New York’s concealed carry gun laws reinstated as appeal plays out in courts – NewsUnfolded

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ALBANY — A federal appeals court, for the second time, reinstated New York’s strict concealed carry law after portions of the statute were temporarily suspended by a judge last week.

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The three-judge panel on Tuesday determined that the law, which bars gun owners from carrying firearms in a large number of public places and tightened the state’s licensing process, should remain in effect as the legal challenge plays out.

In a ruling last week, Chief Judge Glenn Suddaby of the U.S. District Court in Syracuse blocked provisions of the law that outlined new requirements for background checks for gun permits, including the disclosure of all of an applicant’s social media accounts.

He also blocked portions of the law banning guns in some public and private properties, including mental hospitals, places of worship, public parks, theaters and bars.

The temporary stay will keep the statute in place during the appeal process.

It’s the second time the U.S. Court of Appeals for the 2nd Circuit has overturned a ruling from Suddaby related to the Concealed Carry Improvement Act, which went into effect Sept. 1.

The law was signed by Gov. Hochul over the summer after she called lawmakers back to Albany in the wake of the U.S. Supreme Court’s decision to overturn a 100-year-old Empire State law limiting who can carry a concealed handgun in public.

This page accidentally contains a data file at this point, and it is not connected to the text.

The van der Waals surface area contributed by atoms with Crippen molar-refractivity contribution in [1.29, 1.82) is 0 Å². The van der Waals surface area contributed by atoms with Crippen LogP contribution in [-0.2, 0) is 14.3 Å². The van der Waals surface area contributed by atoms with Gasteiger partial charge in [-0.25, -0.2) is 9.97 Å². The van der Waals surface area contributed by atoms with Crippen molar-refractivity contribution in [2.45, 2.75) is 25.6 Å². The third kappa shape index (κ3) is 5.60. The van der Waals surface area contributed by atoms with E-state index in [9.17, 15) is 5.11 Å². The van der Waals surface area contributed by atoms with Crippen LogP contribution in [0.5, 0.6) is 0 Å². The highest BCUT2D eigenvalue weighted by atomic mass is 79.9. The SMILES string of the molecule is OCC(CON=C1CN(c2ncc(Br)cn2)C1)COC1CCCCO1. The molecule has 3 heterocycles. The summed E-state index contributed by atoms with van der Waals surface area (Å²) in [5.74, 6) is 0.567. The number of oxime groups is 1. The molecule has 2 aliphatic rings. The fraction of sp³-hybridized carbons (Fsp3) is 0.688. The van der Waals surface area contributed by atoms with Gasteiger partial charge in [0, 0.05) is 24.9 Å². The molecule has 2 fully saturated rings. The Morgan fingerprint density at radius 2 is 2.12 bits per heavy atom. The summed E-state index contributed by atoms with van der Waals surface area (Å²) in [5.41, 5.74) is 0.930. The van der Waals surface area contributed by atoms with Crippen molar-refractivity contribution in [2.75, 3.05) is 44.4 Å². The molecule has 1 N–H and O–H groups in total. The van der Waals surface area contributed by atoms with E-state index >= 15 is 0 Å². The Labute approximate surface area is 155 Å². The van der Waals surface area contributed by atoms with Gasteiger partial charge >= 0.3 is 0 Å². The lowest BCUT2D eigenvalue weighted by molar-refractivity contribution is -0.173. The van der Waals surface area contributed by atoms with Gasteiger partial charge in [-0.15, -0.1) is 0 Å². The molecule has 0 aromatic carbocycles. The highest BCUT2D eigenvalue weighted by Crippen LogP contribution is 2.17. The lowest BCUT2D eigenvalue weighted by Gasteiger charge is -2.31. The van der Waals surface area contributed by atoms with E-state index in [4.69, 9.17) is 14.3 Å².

The high court, in a 6-3 ruling, in June said New York’s century-old concealed-carry handgun law violated the Constitution’s Second Amendment.

In response, Hochul and the Dem-led Legislature crafted new rules limiting where legal guns can be carried in the state and requiring those applying for permits to prove they have “good moral character.”

Concealed carry permit seekers must also provide names and contact information for family, partners and roommates and a list of social media accounts from the last three years.

The law has prompted multiple lawsuits from gun rights groups and New Yorkers who argue the permitting rules are too restrictive and that gun-free zones infringe on their right to bear arms.

Hochul and Attorney General Letitia James have vowed to defend the law as more than half a dozen lawsuits have been filed challenging the constitutionality of the restrictions.

“The interim administrative stay of the district court’s temporary restraining order is an important and appropriate step and affirms that the Concealed Carry Improvement Act will remain in effect during the appeals process,” Hochul said in a statement last month following the first stay. “My top priority will always be to keep New Yorkers safe, and we will continue working with the office of the attorney general to defend our gun safety laws.”

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